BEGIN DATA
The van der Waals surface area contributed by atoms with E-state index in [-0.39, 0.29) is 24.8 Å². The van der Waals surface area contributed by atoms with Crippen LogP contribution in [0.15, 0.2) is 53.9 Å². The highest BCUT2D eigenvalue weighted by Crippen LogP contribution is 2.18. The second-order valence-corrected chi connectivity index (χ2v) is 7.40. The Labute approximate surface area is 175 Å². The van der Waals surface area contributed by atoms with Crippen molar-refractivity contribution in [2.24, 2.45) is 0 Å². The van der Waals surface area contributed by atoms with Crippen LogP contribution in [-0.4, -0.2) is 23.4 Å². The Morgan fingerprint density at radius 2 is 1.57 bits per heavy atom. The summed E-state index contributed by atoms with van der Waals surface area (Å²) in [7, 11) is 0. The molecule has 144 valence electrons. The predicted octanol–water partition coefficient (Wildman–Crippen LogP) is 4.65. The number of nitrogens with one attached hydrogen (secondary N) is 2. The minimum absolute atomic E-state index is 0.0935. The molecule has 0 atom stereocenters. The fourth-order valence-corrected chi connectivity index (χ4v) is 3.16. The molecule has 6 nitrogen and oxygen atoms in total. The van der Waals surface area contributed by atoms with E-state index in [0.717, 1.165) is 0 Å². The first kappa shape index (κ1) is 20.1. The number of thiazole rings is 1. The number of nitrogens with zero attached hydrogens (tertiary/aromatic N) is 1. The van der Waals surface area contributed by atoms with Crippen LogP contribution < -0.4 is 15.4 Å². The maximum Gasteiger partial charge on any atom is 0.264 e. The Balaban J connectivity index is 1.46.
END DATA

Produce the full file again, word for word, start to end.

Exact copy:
The van der Waals surface area contributed by atoms with E-state index in [-0.39, 0.29) is 24.8 Å². The van der Waals surface area contributed by atoms with Crippen LogP contribution in [0.15, 0.2) is 53.9 Å². The highest BCUT2D eigenvalue weighted by Crippen LogP contribution is 2.18. The second-order valence-corrected chi connectivity index (χ2v) is 7.40. The Labute approximate surface area is 175 Å². The van der Waals surface area contributed by atoms with Crippen molar-refractivity contribution in [2.24, 2.45) is 0 Å². The van der Waals surface area contributed by atoms with Crippen LogP contribution in [-0.4, -0.2) is 23.4 Å². The Morgan fingerprint density at radius 2 is 1.57 bits per heavy atom. The summed E-state index contributed by atoms with van der Waals surface area (Å²) in [7, 11) is 0. The molecule has 144 valence electrons. The predicted octanol–water partition coefficient (Wildman–Crippen LogP) is 4.65. The number of nitrogens with one attached hydrogen (secondary N) is 2. The minimum absolute atomic E-state index is 0.0935. The molecule has 0 atom stereocenters. The fourth-order valence-corrected chi connectivity index (χ4v) is 3.16. The molecule has 6 nitrogen and oxygen atoms in total. The van der Waals surface area contributed by atoms with E-state index in [0.717, 1.165) is 0 Å². The first kappa shape index (κ1) is 20.1. The number of thiazole rings is 1. The number of nitrogens with zero attached hydrogens (tertiary/aromatic N) is 1. The van der Waals surface area contributed by atoms with Crippen LogP contribution < -0.4 is 15.4 Å². The maximum Gasteiger partial charge on any atom is 0.264 e. The Balaban J connectivity index is 1.46.